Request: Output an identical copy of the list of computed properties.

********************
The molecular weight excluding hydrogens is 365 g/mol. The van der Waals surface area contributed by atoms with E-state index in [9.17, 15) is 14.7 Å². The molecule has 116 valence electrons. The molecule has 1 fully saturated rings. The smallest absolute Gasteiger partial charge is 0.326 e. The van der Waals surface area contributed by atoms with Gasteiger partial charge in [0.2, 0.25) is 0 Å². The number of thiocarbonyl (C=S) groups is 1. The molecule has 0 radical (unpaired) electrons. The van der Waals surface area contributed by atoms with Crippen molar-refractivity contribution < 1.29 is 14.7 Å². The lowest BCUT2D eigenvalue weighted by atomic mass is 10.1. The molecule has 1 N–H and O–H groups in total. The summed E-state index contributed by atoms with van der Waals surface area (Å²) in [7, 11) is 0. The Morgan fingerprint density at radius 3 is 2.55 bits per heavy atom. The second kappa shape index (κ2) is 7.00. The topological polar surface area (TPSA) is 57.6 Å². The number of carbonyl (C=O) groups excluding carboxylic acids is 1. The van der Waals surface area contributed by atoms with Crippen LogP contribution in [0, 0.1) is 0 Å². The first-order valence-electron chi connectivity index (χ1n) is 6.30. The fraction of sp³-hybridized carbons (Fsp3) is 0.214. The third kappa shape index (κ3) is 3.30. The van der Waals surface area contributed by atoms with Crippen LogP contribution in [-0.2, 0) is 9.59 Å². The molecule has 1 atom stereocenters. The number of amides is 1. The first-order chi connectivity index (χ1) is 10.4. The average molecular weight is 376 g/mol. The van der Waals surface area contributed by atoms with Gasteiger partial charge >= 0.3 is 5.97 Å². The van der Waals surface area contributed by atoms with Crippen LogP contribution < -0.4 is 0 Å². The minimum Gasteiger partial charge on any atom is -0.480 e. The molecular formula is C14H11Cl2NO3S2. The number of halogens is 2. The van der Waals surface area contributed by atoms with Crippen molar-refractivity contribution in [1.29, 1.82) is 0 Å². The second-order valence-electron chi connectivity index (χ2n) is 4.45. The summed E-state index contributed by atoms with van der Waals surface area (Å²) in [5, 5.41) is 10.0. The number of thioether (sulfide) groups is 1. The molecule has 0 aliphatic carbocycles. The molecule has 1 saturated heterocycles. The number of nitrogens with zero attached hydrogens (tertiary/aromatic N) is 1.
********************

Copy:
The molecular weight excluding hydrogens is 365 g/mol. The van der Waals surface area contributed by atoms with E-state index in [9.17, 15) is 14.7 Å². The molecule has 116 valence electrons. The molecule has 1 fully saturated rings. The smallest absolute Gasteiger partial charge is 0.326 e. The van der Waals surface area contributed by atoms with Gasteiger partial charge in [0.2, 0.25) is 0 Å². The number of thiocarbonyl (C=S) groups is 1. The molecule has 0 radical (unpaired) electrons. The van der Waals surface area contributed by atoms with Crippen molar-refractivity contribution < 1.29 is 14.7 Å². The lowest BCUT2D eigenvalue weighted by atomic mass is 10.1. The molecule has 1 N–H and O–H groups in total. The summed E-state index contributed by atoms with van der Waals surface area (Å²) in [7, 11) is 0. The Morgan fingerprint density at radius 3 is 2.55 bits per heavy atom. The second kappa shape index (κ2) is 7.00. The topological polar surface area (TPSA) is 57.6 Å². The number of carbonyl (C=O) groups excluding carboxylic acids is 1. The van der Waals surface area contributed by atoms with Crippen LogP contribution in [0, 0.1) is 0 Å². The first-order valence-electron chi connectivity index (χ1n) is 6.30. The fraction of sp³-hybridized carbons (Fsp3) is 0.214. The third kappa shape index (κ3) is 3.30. The van der Waals surface area contributed by atoms with Crippen LogP contribution in [-0.2, 0) is 9.59 Å². The molecule has 1 atom stereocenters. The number of amides is 1. The first-order chi connectivity index (χ1) is 10.4. The average molecular weight is 376 g/mol. The van der Waals surface area contributed by atoms with Gasteiger partial charge >= 0.3 is 5.97 Å². The van der Waals surface area contributed by atoms with Crippen LogP contribution < -0.4 is 0 Å². The minimum Gasteiger partial charge on any atom is -0.480 e. The molecular formula is C14H11Cl2NO3S2. The number of halogens is 2. The van der Waals surface area contributed by atoms with Crippen molar-refractivity contribution in [1.29, 1.82) is 0 Å². The second-order valence-electron chi connectivity index (χ2n) is 4.45. The summed E-state index contributed by atoms with van der Waals surface area (Å²) in [5, 5.41) is 10.0. The number of thioether (sulfide) groups is 1. The molecule has 0 aliphatic carbocycles. The molecule has 1 saturated heterocycles. The number of nitrogens with zero attached hydrogens (tertiary/aromatic N) is 1.